Prerequisites to migrate into K8s

  • Must have a k8s cluster - In our case, we have an EKS cluster.
  • Devtron installed in cluster - Feel free checkout its well managed documentation for installing Devtron

Note: setup the Global Configuration of Devtron after its installation.

Latest code of the flask application is in the main branch of the repository.

Here we are deploying the redis application using the helm chart.

Click on the Charts store (from the left menu of the dashboard) and search for redis. You will see a lot of charts present there from different chart repositories. Then click on deploy as seen below, it will open the chart configs where we have to fill details like - App Name, Project, Environment and the version of chart you want to deploy. After giving the details, and configuring values as per your requirements, click on Update and Deploy

All redis k8s objects created successfully here.

redis app details

Now let’s deploy the flask application.

Click on Create New >> Click on Custom App

Give the details of application

From here we can give the App Name, Project and select the Template. Selecting a template allows us to copy the same configurations of an existing app but in our case we will create it from scratch.

flask app information

Configure Git Repository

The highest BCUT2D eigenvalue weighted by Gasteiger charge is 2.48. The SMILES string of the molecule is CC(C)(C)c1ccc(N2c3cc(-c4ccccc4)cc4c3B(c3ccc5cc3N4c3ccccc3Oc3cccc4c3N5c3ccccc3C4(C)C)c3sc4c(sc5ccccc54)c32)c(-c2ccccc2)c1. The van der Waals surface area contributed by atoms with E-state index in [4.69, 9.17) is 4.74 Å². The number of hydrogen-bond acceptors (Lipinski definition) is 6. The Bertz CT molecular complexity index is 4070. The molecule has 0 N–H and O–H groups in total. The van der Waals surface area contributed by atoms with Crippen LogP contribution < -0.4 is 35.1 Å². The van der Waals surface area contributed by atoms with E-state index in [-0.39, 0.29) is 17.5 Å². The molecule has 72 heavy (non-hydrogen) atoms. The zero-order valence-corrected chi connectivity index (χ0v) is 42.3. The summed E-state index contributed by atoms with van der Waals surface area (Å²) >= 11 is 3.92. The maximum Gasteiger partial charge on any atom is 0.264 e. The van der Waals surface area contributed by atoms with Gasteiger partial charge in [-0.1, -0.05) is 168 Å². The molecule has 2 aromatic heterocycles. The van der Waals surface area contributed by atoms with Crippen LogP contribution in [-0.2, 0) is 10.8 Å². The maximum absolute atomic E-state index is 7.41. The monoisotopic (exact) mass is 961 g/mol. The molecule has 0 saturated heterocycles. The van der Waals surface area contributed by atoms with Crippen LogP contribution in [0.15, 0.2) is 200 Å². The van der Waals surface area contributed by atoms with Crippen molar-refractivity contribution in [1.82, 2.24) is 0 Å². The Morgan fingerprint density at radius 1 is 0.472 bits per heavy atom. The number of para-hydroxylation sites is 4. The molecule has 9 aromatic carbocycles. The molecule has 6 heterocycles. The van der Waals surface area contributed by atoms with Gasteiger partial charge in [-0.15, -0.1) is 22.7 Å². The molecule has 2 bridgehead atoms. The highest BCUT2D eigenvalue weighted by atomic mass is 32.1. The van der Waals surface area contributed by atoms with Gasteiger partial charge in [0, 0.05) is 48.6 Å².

In Git Repository, select the Git Account (It is public by default or for private repos, select the account added) and provide the git repo url of your application which needs to be deployed

Configure Docker Build Config
In Docker Build Config select the container registry from drop down, provide the repository name and give a path to the Dockerfile of your application.

Configure Deployment Template
Devtron provides a pre-installed deployment template consisting of all the important configuration required to deploy an application. Just change the configs as per your requirements and save the deployment template as shown in below.

Note:- Here we have created the ingress for flask application, will access through it.

Configure workflow

Now after saving the deployment template, we need to create a CI-CD workflow. Devtron provides an awesome feature to configure the CI pipeline & CD pipeline of our applications which makes our life easy.


Configure Config Map
Now we need to create ConfigMap with the  following environment variables for our application so that it can communicate with a redis application.


After all the Application configurations are done, we need to trigger our CI pipeline which would build an image and then trigger the CD pipeline, which would deploy the application. Navigate to the Build & Deploy tab >> click on Select Material and select the commit for which you want to create an image. Once the CI part is done, click on Select Image and select the image you want to deploy.

Now navigate to the App Details tab and you can see the status as Healthy and all the k8s workload in the dashboard.

When we hit the ingress hostname with /flask path, will see below

After refresh it will increase the hit count.

Hurray! Finally We have migrated the docker compose application setup into k8s through Devtron. Hope you get a better understanding on how to migrate, manage applications as well as helm charts through Devtron and how easy it is. If you have any doubts, feel free to let us know through comments and join our discord community to get the latest updates about Devtron.

Spread the word

Keep reading